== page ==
The SaltThe Salt

What's On Your Plate

Food companies can make safety evaluations of their products in secret without ever telling the Food and Drug Administration. Luciano Lozano/Ikon Images/Corbis hide caption

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Performance nutrition experts recommend stopping at all the hydration stations for a quick fill-up of a sports drink to replenish the glycogen that's being burned during a marathon. iStockphoto hide caption

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According to the Food and Drug Administration, there were four flavors of Kind bar that were misbranded when the agency reviewed them in August 2014. Ryan Kellman/NPR hide caption

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Food on display at a Miami supermarket. Advocacy groups say they're concerned that Americans are consuming foods with added flavors, preservatives and other ingredients that have never been reviewed by regulators for immediate dangers or long-term health effects. Joe Raedle/Getty Images hide caption

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A distinct version of the Mediterranean diet is followed on the Blue Zone island of Ikaria, Greece. It emphasizes olive oil, vegetables, beans, fruit, moderate amounts of alcohol and low quantities of meat and dairy products. Gianluca Colla/Courtesy of Blue Zones hide caption

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A mock-up of a warning label for sodas and sugary drinks proposed in California by public health advocates. California Center for Public Health Advocacy hide caption

itoggle caption California Center for Public Health Advocacy

The salty suspects: Some 70 percent of the cheeses, soups, cold cuts and pizzas we buy at the grocery store exceed the Food and Drug Administration's "healthy" labeling standards for salt. Since we eat so much bread, it is — perhaps surprisingly — the top contributor of sodium to our diets. iStockphoto; Deborah Austin/Flickr; Beckman's Bakery/Flickr; iStockphoto; The Pizza Review/Flickr hide caption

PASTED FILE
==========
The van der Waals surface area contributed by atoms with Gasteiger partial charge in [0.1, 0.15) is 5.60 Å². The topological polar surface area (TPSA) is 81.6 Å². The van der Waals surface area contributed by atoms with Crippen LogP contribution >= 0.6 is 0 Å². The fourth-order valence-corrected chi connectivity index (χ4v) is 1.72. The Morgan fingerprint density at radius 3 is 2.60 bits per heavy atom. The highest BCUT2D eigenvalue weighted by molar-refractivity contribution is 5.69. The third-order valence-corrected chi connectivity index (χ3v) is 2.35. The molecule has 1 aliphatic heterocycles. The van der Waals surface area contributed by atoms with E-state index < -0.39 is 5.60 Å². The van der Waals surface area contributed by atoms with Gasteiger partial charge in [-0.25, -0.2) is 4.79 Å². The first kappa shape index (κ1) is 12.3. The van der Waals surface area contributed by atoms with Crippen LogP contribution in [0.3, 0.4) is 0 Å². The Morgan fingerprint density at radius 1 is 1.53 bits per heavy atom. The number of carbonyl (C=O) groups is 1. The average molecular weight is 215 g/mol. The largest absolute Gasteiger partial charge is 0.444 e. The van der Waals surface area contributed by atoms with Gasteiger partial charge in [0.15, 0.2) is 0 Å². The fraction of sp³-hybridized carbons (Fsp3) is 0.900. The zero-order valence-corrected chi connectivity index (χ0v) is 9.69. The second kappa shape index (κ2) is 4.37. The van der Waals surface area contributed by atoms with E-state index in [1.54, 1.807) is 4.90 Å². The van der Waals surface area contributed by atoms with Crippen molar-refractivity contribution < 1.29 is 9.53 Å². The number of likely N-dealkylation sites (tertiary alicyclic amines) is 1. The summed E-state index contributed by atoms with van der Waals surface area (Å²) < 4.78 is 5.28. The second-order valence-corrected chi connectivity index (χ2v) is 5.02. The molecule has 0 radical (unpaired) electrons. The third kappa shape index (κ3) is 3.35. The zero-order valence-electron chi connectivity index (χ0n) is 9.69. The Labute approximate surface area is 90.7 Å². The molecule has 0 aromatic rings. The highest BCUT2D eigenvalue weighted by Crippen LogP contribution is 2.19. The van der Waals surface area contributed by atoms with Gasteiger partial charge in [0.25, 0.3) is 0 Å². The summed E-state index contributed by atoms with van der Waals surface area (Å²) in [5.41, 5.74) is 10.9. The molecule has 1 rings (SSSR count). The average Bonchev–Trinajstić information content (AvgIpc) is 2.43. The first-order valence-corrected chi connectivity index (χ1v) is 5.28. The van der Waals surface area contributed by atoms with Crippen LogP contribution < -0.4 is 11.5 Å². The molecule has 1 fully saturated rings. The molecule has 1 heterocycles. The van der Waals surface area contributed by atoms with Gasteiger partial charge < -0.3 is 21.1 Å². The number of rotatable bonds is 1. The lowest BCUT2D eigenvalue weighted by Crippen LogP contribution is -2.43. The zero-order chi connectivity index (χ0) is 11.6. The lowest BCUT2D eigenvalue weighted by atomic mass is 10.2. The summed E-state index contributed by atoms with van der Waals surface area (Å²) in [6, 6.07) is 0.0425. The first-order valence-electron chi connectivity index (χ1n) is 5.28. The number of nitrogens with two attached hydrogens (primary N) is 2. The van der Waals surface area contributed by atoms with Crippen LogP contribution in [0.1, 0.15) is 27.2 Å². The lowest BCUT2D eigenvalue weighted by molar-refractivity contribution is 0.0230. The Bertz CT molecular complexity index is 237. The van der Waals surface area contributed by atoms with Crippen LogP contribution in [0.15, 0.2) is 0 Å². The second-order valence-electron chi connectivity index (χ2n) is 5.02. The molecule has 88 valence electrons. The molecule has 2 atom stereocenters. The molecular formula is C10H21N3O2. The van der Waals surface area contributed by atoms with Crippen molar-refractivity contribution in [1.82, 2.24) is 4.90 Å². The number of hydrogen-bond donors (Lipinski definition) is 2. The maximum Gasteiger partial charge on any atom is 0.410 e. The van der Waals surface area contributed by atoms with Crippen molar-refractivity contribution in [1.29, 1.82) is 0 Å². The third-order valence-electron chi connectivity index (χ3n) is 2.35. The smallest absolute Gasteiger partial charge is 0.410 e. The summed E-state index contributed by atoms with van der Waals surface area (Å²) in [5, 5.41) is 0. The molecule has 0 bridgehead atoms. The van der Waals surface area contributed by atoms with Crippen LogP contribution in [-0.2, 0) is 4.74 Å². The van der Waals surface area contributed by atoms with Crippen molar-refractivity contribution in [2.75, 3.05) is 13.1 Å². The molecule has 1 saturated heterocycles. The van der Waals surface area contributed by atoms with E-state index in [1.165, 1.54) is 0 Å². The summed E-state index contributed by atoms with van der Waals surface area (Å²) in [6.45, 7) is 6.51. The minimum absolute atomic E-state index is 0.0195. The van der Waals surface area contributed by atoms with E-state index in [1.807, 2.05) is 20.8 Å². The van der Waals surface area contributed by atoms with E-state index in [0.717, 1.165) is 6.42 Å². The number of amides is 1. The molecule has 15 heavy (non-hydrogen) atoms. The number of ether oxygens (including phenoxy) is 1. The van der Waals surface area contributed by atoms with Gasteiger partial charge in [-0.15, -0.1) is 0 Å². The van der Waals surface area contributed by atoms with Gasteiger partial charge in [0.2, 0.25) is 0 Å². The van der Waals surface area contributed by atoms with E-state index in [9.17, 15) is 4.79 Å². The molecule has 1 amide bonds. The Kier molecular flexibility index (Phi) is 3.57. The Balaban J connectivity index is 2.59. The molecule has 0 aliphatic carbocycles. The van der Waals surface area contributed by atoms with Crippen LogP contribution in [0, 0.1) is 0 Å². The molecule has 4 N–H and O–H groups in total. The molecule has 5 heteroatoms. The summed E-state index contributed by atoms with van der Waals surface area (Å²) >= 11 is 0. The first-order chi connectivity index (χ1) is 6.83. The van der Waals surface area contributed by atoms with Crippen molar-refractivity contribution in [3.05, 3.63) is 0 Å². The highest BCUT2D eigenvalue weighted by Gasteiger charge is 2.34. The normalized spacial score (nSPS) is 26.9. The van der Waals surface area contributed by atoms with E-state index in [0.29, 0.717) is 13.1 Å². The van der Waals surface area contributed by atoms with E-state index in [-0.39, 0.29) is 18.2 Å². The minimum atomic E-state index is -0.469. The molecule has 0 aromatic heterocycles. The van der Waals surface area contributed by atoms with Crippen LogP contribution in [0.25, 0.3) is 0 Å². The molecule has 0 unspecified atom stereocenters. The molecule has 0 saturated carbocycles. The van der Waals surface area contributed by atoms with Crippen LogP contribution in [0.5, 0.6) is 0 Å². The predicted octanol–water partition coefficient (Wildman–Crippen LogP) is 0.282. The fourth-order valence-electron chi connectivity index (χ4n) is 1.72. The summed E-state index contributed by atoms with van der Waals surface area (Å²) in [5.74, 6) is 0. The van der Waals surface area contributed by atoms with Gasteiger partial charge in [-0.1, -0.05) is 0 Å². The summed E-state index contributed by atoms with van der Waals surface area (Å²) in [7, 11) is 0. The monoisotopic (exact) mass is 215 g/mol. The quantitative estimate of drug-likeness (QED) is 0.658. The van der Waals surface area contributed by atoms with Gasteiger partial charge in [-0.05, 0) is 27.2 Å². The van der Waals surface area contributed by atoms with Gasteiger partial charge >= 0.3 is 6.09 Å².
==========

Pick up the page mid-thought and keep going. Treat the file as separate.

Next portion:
itoggle caption iStockphoto; Deborah Austin/Flickr; Beckman's Bakery/Flickr; iStockphoto; The Pizza Review/Flickr

Beginning April 1, all sugary beverages and food of "minimal-to-no nutritional value" sold on the Navajo reservation will incur an additional 2-cent tax. April Sorrow/Flickr hide caption

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Frito-Lay reformulated Flamin' Hot Cheetos, a perennial favorite among school kids, to meet new federal "Smart Snack" rules for schools. Meredith Rizzo/NPR hide caption

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A health inspection grade is posted outside a Manhattan eatery. In several cities, Yelp users can now find out how a restaurant scored on its health inspection well before they walk through the door. Mario Tama/Getty Images hide caption

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"There's no reason to believe that exposure to arsenic in food and wine is above levels that are considered to be safe," says Susan Ebeler, a professor and chemist in the Foods For Health Institute at the University of California, Davis. Erik Schelzig/ASSOCIATED PRESS hide caption

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Central Illinois corn farmer Jerry McCulley refills his sprayer with the weedkiller glyphosate on a farm near Auburn, Ill. A new assessment of the chemical finds that the (uncertain) risks mainly affect the people who work with it or who come in direct contact with areas where it's applied. Seth Perlman/AP hide caption

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Bottom round roast is one cut of beef that fits the government's definition of "lean." Still, the definition is confusing to consumers, nutrition scientists argue. Paul Polis/Corbis hide caption

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An economist with the Rand Corporation argues that Los Angeles' fast-food ban failed because it merely blocked new construction or expansion of "stand-alone fast-food" restaurants in neighborhoods where that style of restaurant was uncommon to begin with. David McNew/Getty Images hide caption

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(Left to right) Rodeo concessions include the loaded potato; deep-fried chocolate cupcake and the Texas Tater Twister, a spiral-cut tater on a sausage, deep-fried. (Left and Center)Robert Young/Flickr; Dave 77459/Flickr hide caption

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Celebrity chef Giada De Laurentiis during a guest appearance on ABC's The Chew last fall. She can cook rich foods and keep her trim figure, but new research suggests that's a difficult feat for amateur cooks watching along at home. Lou Rocco/ABC/Getty Images hide caption

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Farmer Magoichi Shigihara checks on his cucumber farm in Nihonmatsu in Fukushima prefecture, about 31 miles west of the Fukushima nuclear power plant, in May 2011. Testing shows radiation in foods grown and raised in Fukushima is back to pre-accident levels. Yoshikazu Tsuno/AFP/Getty Images hide caption

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